A Collingswood condo where 'small is beautiful'

After her husband died, Judith Levine moved into The Lumberyard in Collingswood. Her experience offers lessons in downsizing.

Step inside Judy Levine’s condominium at the Lumberyard in Collingswood, and chances are you’ll be at once dazzled and a tad disoriented. Although it’s but 1,250 square feet, the space seems sprawling, elegantly decorated, and not at all crowded.

While this former stockbroker and executive for a magazine publisher is not a professional designer, she created a world of mixed colors, periods, arts, and accessories that imbue her home with personality and practicality.

“I’ve loved making this size work for me, and if there’s a secret, it was in shedding anything that I don’t love,” says this super-organized woman, who was determined to create a vibrant space for herself and a lifestyle with easy access to Philadelphia, a city she loves.

The great room is the centerpiece of Judith Levine’s compact condo, which she decorated herself.

When her husband, Bob, died eight years ago, Levine decided their single-family home in Hainesport, Burlington County, was not the right place for her.

“I had thoughts of returning to Philadelphia — I had loved living in Queen Village years ago — but real estate was just too expensive, ” she says.

Then Levine learned of the Lumberyard, a mixed community of condos, townhouses and apartments. “I became like a stalker,” she jokes. “I kept hanging around the place asking residents as they came and went what life was like there.”

The answers were overwhelmingly positive. People raved about the garaged parking, community room, and no-maintenance life. A wide mixture of ages appealed to her, as did the friendly occupants in this 76-unit community. The complex’s proximity to the PATCO  High-Speed Line was a huge factor, as well. Although she still has a car, Levine delights in her short walk to the nearby station — and the bargain fares for seniors.

“I’m right where I belong,” she says. “I hope I can be a model for other women alone that a full and wonderful life can happen at any stage.”

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Judith Levine enjoys the added living space provided by the small balcony off her bedroom.

Levine’s two-bedroom, two-bath unit also gave her the configuration she wanted. A sprawling “great room” is the centerpiece of her home, and the balcony adjoining her bedroom is a cherished perk. The balcony gives Levine added living space and an ideal site for her thriving herb garden.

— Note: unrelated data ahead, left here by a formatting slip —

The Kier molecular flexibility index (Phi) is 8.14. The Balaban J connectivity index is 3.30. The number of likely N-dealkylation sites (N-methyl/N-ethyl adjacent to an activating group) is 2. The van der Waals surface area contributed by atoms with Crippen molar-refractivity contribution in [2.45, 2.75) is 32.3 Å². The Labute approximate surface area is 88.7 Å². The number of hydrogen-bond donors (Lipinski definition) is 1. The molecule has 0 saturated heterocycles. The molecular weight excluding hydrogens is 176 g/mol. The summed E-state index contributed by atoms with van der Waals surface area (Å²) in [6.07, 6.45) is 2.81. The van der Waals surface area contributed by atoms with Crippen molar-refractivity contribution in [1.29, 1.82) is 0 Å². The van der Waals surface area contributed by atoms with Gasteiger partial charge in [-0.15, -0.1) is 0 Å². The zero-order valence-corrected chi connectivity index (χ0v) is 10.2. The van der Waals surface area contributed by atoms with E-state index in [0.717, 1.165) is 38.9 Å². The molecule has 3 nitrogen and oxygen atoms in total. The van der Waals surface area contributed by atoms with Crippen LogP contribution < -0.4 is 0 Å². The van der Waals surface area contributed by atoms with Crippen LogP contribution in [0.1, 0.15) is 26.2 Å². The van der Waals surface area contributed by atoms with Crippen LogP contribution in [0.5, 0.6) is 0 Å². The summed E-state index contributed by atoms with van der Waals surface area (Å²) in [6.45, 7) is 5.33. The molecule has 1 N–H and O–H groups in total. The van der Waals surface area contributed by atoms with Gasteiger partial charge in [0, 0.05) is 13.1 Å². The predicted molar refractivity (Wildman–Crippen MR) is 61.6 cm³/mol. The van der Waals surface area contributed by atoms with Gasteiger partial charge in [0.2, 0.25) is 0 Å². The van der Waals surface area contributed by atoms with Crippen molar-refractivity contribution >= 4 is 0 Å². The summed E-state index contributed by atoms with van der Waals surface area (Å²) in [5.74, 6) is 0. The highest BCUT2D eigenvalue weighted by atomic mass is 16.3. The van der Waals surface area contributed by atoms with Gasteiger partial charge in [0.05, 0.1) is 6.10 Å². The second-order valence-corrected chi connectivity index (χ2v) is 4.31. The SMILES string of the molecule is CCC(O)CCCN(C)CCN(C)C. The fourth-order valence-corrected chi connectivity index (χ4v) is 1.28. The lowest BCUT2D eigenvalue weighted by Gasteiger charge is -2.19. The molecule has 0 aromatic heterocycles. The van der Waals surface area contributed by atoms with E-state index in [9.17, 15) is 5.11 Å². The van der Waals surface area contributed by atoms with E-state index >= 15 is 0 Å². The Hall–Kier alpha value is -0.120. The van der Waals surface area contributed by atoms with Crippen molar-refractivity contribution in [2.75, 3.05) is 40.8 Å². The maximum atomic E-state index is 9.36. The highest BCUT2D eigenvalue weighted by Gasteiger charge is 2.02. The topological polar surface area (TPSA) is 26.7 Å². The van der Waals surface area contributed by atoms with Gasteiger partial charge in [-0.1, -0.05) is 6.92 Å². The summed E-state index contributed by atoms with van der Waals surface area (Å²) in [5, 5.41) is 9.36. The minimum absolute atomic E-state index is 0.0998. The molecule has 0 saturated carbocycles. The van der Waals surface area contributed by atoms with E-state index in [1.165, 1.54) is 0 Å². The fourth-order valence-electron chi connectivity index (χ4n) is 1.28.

The great room houses treasures that passed the “I love it” test. The rest of her furniture, linens, accessories and miscellany was offered to friends at no cost, and then to Habitat for Humanity, which happily moved it all and also earned its owner a tax deduction.

Among the “keepers” is the mahogany dining room table that both her parents and grandparents had enjoyed. Its traditional style is complemented now by contemporary leather chairs — a blend Levine celebrates in other spaces.

Slipper chairs in colorful fabric coexist with a ladies desk that holds an enormous dictionary that belonged to her grandfather. The dictionary records family chronology — births and deaths — like a family Bible.

Art, as eclectic as the space itself, is everywhere. Levine’s collection includes ceramic pieces created by one of her two daughters, scenic paintings by a dear friend, and a memorial quilt made of her husband’s well-worn jeans, T-shirts and favorite ties. “I look at that quilt every day!”

In the master bedroom hangs a piece of fabric from a visit to France years ago, now framed in handsome gilt. Levine’s sky-high classic four-poster bed is another of the room’s treasures. How does she manage to get in and out of it? “I leap!”

“My basic rule about clothing is that when something new comes in, something has to go out,” Judith Levine says.

In terms of daily life, Levine’s favorite feature is the condo’s large closet. “I’ve found that a closet can be many things, especially if it’s organized,”  she says.

And this one is.

“My basic rule about clothing is that when something new comes  in, something has to go out. I love clothes, but I hate clutter!”

Levine’s wardrobe is carefully lined up by season, degree of formality, color, and general logic. Built-in drawers accommodate accessories; back closet spaces are a repository for linens, and, yes, even a working TV antenna. Unlike most of us, Levine isn’t afraid to fling open her closets, as all of them are organized.

Her kitchen is equally ordered. Implements such as spatulas are nestled in attractive accessory holders, and the drawers of an antique foyer table, just steps from the kitchen, has become a perfect home for this happy chef’s spice jars. “No space is wasted!” she says.

Would Levine want more space? The response is instant — and firm.

“I’ve lived in many places. But this one is truly my favorite. For me, small is beautiful!”

The master bedroom features a four-poster bed and a framed tapestry from France.

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